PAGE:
While the Federal Court of Appeal's decision was a surprise to us, our funds held no securities whose outlook was directly dependent on a positive ruling. Our funds, did however own shares in natural gas oriented securities for reasons discussed in our April commentary from earlier this year and given the swift negative reaction in the price of natural gas-related securities, there's little question that investors extrapolated the negative Trans Mountain decision to the view that LNG Canada's project won't be going ahead either. At this juncture we believe this is a pretty aggressive assumption to conclude on LNG Canada. Anyway, in aggregate, for the FFLSLP for example, these puts and takes meant that our Energy book lost 158 bps during the month versus gains of 121 bps for the rest of our book. Viewed differently, the long book for the FFLSLP fell less than 1 bp, the opportunity cost of our index put spreads was 13 bps, and the short book cost generated a decline of 24 bps.
Looking ahead the principal macro driver of markets will continue to be the policy divergence between the U.S. & China. All else being equal, populist fiscal stimulus in America and ongoing structural reforms in China should combine to continue to generate less correlated patterns of global growth and a bid in the US dollar. This explains why U.S. stocks have outperformed all other equity markets. In turn, despite recent and modest style & sector rotations in North American equities, it's difficult to envision a significant shift from existing trends in the immediate future. Of course all bets are off if the U.S. mid-terms in November conclude with either the Democrats or the G.O.P. taking absolute control of Congress or if the current turmoil in specific emerging markets causes Chairman Powell of the FOMC to blink dovishly. In addition it goes without saying that a 'no NAFTA' deal or a full-on trade war with China would not be helpful for the pricing of risk assets.
However, while these events have served to hurt the price of grains and metals, the price of oil has continued to be strong. Strong demand for oil, affirmed by crack spreads, together with various supply challenges should keep oil in the high 60s, low 70s, in US dollars, as sour crude oil, the key crude for the countries that are driving marginal demand is in tight supply. Our homework suggests that all countries, except for Saudi Arabia which could add ~250,000 to its daily production, have exhausted their near term spare capacity. Meanwhile, based on trends seen during August, exports from Iran are on track to fall by approximately 1.6M/day during 2018, towards 1.2M/day by year end.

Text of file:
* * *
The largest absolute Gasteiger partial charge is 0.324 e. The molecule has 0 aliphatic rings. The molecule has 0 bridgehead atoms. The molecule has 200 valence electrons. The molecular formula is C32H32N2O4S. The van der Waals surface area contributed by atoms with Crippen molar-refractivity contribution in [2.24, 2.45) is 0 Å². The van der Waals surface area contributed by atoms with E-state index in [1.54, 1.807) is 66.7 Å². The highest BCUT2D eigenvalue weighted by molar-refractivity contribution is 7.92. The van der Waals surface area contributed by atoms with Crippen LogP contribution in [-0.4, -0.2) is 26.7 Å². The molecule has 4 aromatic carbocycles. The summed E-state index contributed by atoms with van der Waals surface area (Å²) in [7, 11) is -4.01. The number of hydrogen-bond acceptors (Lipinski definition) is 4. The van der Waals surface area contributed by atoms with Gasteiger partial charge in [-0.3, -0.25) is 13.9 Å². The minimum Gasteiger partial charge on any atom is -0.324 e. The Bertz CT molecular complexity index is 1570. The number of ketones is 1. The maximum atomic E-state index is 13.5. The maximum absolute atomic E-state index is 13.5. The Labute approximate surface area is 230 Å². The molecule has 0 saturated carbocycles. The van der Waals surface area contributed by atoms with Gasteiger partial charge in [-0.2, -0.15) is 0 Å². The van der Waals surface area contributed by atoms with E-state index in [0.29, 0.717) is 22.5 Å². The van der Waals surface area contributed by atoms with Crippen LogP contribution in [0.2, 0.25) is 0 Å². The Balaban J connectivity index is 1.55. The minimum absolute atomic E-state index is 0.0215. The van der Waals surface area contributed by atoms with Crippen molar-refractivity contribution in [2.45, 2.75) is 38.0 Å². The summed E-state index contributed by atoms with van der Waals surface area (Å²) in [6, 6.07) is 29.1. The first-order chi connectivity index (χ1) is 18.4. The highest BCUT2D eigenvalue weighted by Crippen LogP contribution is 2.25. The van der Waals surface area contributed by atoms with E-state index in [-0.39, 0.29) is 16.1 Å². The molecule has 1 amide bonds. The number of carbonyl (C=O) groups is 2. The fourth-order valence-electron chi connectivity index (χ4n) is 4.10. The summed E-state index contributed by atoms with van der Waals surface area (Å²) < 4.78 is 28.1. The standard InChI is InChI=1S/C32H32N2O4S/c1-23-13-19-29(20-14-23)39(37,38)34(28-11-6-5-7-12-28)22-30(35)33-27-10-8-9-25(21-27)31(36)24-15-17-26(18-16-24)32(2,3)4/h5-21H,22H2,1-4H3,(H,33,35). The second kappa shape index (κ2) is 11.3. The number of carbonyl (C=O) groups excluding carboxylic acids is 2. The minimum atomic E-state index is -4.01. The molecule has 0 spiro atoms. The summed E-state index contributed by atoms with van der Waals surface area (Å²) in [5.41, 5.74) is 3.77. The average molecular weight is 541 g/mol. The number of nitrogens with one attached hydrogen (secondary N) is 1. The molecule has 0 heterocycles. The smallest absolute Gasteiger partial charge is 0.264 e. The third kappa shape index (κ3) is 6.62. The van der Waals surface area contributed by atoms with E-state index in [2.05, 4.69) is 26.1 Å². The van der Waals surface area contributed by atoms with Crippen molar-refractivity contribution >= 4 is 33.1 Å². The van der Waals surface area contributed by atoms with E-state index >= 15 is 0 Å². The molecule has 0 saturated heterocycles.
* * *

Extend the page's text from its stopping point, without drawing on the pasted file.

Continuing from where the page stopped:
Amidst this macro noise, which makes it difficult for an investor to feel entirely comfortable, the continued strength in U.S. stocks appears to have put a 'floor' in the pricing of other developed market equity indices. Beyond growth & still supportive monetary policy, there's little question that earnings have been good in the U.S. and the forecast US$1T of buybacks is keeping a bid in stocks for now. But looking into 2019, I continue to maintain that the Federal Reserve will either make a policy mistake or the 'sugar high' driven growth and profit numbers will slow down. On that point, I'm noting a marked increase in the number of conversations I'm having with investors and advisors who are looking to add some defence to their portfolios, as they tell me that they don't believe the next few years in markets will be anything like the last few. That's why they're looking to incorporate alternative strategies in to their investment solutions at this point in the economic cycle. Specifically, funds that have a history of generating positive returns in down markets (negative downside capture ratios), low correlation, and lower volatility will serve investors well.
Please do not hesitate to reach out to us if you wish to learn more about how our strategies can complement and lower volatility in your investment portfolio. As always, we welcome any feedback, and for more information please visit our website at www.forgefirst.com.
Andrew McCreath, CFA
President and CEO